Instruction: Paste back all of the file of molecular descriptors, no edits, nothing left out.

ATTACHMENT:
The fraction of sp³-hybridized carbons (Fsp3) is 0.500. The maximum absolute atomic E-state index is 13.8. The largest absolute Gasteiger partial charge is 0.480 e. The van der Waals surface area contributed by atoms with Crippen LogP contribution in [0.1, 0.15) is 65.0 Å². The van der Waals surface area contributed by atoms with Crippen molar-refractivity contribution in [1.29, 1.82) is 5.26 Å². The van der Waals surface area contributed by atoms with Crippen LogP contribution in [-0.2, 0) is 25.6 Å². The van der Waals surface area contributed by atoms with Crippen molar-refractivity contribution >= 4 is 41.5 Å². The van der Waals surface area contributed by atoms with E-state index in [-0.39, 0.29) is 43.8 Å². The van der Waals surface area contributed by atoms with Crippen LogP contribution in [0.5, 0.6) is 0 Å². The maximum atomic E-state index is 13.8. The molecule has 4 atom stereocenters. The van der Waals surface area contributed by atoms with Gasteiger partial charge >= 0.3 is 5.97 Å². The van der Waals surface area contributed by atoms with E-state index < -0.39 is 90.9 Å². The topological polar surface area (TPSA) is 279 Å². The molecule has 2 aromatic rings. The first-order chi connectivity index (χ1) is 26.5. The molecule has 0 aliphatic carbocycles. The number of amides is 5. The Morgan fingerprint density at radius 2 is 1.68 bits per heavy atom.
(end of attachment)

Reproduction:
The fraction of sp³-hybridized carbons (Fsp3) is 0.500. The maximum absolute atomic E-state index is 13.8. The largest absolute Gasteiger partial charge is 0.480 e. The van der Waals surface area contributed by atoms with Crippen LogP contribution in [0.1, 0.15) is 65.0 Å². The van der Waals surface area contributed by atoms with Crippen molar-refractivity contribution in [1.29, 1.82) is 5.26 Å². The van der Waals surface area contributed by atoms with Crippen LogP contribution in [-0.2, 0) is 25.6 Å². The van der Waals surface area contributed by atoms with Crippen molar-refractivity contribution >= 4 is 41.5 Å². The van der Waals surface area contributed by atoms with E-state index in [-0.39, 0.29) is 43.8 Å². The van der Waals surface area contributed by atoms with Crippen LogP contribution in [0.5, 0.6) is 0 Å². The maximum atomic E-state index is 13.8. The molecule has 4 atom stereocenters. The van der Waals surface area contributed by atoms with Gasteiger partial charge >= 0.3 is 5.97 Å². The van der Waals surface area contributed by atoms with E-state index < -0.39 is 90.9 Å². The topological polar surface area (TPSA) is 279 Å². The molecule has 2 aromatic rings. The first-order chi connectivity index (χ1) is 26.5. The molecule has 0 aliphatic carbocycles. The number of amides is 5. The Morgan fingerprint density at radius 2 is 1.68 bits per heavy atom.